Pakatan, BN start dash to power

By Syed Jaymal Zahiid (Malaysian Insider)
KUALA LUMPUR, Dec 21 — The race for control of Putrajaya in the next general election appears to have begun with the recent unveiling of Pakatan Rakyat’s (PR) common policy framework (CPF) and Datuk Seri Najib Razak’s National Key Results Areas (NKRAs).
Politicians from both Barisan Nasional (BN) and PR say the NKRAs and the federal opposition’s common platform give voters a clear choice and a measure to determine who they want to lead the country after elections widely anticipated to be in 2011 but not due until 2013.
Najib is staking his government’s future on delivering ambitious results set out in his NKRAs and to boost a flagging economy before he calls for elections.
Under the targets in his NKRAs, Najib is hoping to bring about reforms to ensure there is less crime and corruption, better schools and public transportation, more modern rural areas and a higher standard of living.
The plan covers six areas to reduce crime, fight corruption, improve education, upgrade urban public transport, raise the living standards of low-income groups and add to the infrastructure of rural areas.
On the other hand, PR has put down four major points to make the case to voters, by promising transparent and genuine democracy, a high-performance people-centric economy, social justice and human development, and better federal-state relationship and foreign policy.
DAP chief economist and Petaling Jaya Utara MP Tony Pua believes that PR can edge its political rivals in the race for federal power for several reasons.
“We have the upper hand simply because Najib will not achieve his targets,” Pua told The Malaysian Insider.
“You can see that his Cabinet is not united, even on the 1 Malaysia concept. The Cabinet is not in sync and this will filter through to other policies,” added the DAP leader.
Pua believes that Umno’s race-baiting tactics, with its “veto power” over the non-Malay component parties in BN, will be the major obstacle for Najib to implement an all-inclusive policy package or even for the prime minister to simply do his job.
“Which is unlike our CPF which has been reached on consensus from different parties with different ideologies,” said PAS leader and Kuala Selangor MP Dr Dzulkefly Ahmad.
“Our CPF, and the four-point fundamentals which I would consider as PR’s own NKRA, is more (racially) inclusive, open and pertinent to life as a whole and perhaps the most important point of all is that they are reached through a consensus,” he said.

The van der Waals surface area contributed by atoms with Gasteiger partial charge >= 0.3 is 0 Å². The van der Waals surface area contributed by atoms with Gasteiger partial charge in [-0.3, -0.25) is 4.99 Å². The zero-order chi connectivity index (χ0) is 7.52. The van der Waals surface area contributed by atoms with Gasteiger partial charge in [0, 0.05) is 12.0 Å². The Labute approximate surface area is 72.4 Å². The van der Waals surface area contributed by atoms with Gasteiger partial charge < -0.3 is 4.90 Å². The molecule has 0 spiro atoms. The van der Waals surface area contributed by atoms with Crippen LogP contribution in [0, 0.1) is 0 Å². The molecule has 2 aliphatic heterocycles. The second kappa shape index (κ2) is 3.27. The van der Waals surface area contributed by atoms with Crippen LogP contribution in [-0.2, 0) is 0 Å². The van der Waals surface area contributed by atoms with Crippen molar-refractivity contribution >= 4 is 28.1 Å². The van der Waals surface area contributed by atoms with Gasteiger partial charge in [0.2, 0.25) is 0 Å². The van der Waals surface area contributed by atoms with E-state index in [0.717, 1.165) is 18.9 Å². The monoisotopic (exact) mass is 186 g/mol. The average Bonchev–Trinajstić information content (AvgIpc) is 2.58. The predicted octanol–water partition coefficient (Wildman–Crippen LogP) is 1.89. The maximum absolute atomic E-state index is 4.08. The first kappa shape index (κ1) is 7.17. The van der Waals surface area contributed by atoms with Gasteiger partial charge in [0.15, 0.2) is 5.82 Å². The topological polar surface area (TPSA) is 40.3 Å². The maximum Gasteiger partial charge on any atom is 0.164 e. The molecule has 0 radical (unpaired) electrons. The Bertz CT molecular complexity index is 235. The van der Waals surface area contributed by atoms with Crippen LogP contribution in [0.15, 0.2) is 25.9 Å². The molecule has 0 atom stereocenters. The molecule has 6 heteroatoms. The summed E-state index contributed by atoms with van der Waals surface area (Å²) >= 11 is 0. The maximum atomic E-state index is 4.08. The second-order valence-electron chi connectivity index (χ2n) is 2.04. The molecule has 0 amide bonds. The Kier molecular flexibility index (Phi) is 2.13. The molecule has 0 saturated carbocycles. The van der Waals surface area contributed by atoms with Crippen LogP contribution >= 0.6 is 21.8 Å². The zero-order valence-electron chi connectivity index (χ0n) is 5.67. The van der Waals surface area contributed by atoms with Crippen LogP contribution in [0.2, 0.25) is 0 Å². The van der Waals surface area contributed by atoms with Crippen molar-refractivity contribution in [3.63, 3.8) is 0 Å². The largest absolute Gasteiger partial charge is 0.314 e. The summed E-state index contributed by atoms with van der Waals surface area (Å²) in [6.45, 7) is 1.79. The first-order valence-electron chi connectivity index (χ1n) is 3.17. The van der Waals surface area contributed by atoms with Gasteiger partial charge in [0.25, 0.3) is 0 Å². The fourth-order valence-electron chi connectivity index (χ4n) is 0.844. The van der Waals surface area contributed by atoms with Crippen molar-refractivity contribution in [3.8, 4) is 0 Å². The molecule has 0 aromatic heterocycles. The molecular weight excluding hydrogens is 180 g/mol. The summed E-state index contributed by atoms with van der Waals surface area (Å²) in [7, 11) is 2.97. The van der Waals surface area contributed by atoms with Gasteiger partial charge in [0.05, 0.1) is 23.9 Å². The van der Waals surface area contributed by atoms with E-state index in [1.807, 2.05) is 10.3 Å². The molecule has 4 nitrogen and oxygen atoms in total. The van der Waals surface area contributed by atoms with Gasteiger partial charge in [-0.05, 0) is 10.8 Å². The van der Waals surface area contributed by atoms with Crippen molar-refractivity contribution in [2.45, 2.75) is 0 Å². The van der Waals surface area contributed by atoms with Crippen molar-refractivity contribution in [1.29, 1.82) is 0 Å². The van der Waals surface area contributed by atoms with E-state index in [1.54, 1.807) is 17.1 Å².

But BN as the government of the day has the means to implement its targets while PR’s ideals as etched out on in its CPF remain as ideals, said a senior Umno government leader.
“At the end of the day it boils down to who is the government and has the means to implement these objectives, and we do and we will do it,” said the senior Umno leader.
The consistent public approval rating for Najib also suggests that voters are slowly warming up to his administration.
PR’s promise for a “revolution of a political culture” appeals to its party faithful but the message from voters now is that what they truly want is for the economy to start purring again.
Najib, through his economic reforms and policies, is now trying to convince voters that he is focused on getting the Malaysian economy back on track.
“Then again, what he has promised is not new,” said Ibrahim Suffian, director of the independent Merdeka Center, which has conducted a number of public polls showing a high approval rating for Najib.
“All this promise of economic reforms and his NKRAs have also been promised by his predecessors so what it says is that all this while, the BN government has failed to deliver,” added Ibrahim.
To him, the opposition’s CPF, to a certain extent, may lack concrete details, but it has all the necessary elements to charm voters.
But Ibrahim also points out that BN still has the advantage of incumbency.